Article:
John Leslie:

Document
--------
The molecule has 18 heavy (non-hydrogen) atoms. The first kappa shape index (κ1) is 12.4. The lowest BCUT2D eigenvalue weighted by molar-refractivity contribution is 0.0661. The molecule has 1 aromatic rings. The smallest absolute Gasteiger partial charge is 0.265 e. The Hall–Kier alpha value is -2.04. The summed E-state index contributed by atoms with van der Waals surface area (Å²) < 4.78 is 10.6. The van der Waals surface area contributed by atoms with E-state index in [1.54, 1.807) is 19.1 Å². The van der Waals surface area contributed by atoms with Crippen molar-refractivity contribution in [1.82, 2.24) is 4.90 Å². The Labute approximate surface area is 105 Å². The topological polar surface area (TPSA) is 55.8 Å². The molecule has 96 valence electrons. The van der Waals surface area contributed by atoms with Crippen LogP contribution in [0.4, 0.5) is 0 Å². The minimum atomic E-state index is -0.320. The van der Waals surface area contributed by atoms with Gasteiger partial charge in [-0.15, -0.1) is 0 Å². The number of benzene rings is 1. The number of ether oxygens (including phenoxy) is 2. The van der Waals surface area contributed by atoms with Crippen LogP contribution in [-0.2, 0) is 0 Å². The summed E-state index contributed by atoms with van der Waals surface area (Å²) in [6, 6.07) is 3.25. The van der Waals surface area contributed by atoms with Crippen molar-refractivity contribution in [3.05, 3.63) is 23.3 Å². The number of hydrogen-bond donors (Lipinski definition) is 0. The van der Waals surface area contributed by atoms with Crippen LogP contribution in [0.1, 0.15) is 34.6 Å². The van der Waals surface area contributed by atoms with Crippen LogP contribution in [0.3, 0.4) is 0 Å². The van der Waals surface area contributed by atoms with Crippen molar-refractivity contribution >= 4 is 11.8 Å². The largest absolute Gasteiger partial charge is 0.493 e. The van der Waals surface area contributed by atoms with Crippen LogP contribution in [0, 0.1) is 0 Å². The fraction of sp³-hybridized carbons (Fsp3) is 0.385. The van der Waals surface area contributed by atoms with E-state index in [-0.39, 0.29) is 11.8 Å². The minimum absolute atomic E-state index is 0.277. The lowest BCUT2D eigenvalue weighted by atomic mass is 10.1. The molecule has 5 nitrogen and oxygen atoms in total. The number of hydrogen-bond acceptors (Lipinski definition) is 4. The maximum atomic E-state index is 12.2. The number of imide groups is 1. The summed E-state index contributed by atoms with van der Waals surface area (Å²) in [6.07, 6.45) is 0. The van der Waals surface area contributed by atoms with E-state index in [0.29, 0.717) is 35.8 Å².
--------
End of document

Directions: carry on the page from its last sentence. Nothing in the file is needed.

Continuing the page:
Of the above. If, for example, some people say there's no problem with the universe existing today because it exists yesterday. And why did it exist yesterday? Well, because it existed the day before. So the universe has always been there. There is no need to explain the existence. Ah, but you'll say, what about the Big Bang? Doesn't that tell us the universe hasn't always been there? Well, the Big Bang may just have been an episode in an eternally existing universe. There could have been the universe which expanded in the Big Bang then recontracted, then bounced out again, then recontracted, and so on. It's been there for all eternity. Or it could be that the Big Bang is just part of a constantly, characteristically inflating situation which has big bangs occurring at intervals inside it. In that case, reality has always been there, and the sort of people here thinking of it are saying, well, there might be a problem if reality suddenly came into existence when previously there was a blank, but that's not the case here. It's always been there. You'll find other clever people saying, well, there's no problem with the existence of the universe because it's always been there, and you say, didn't you just say a moment ago that it's only been there for ten billion years? Oh, yes, but that's always. Previously, there wasn't any time so the universe has always been there. You can have an awful lot of fun here. Funnily enough, I was asked to, in the Blackwell Companion to Metaphysics, write an article on why there's something. And they gave me sort of 2,500 words for cosmology and another 2,000 for cosmos and a couple of thousand for finite and infinite. How much do they give me for why is there something rather than nothing? You can have 200 words. [Laughter] So that's how a lot of philosophers apparently treat this question. They can't take it seriously. I've devoted all my career to trying to look into this question. I think it's a very interesting question.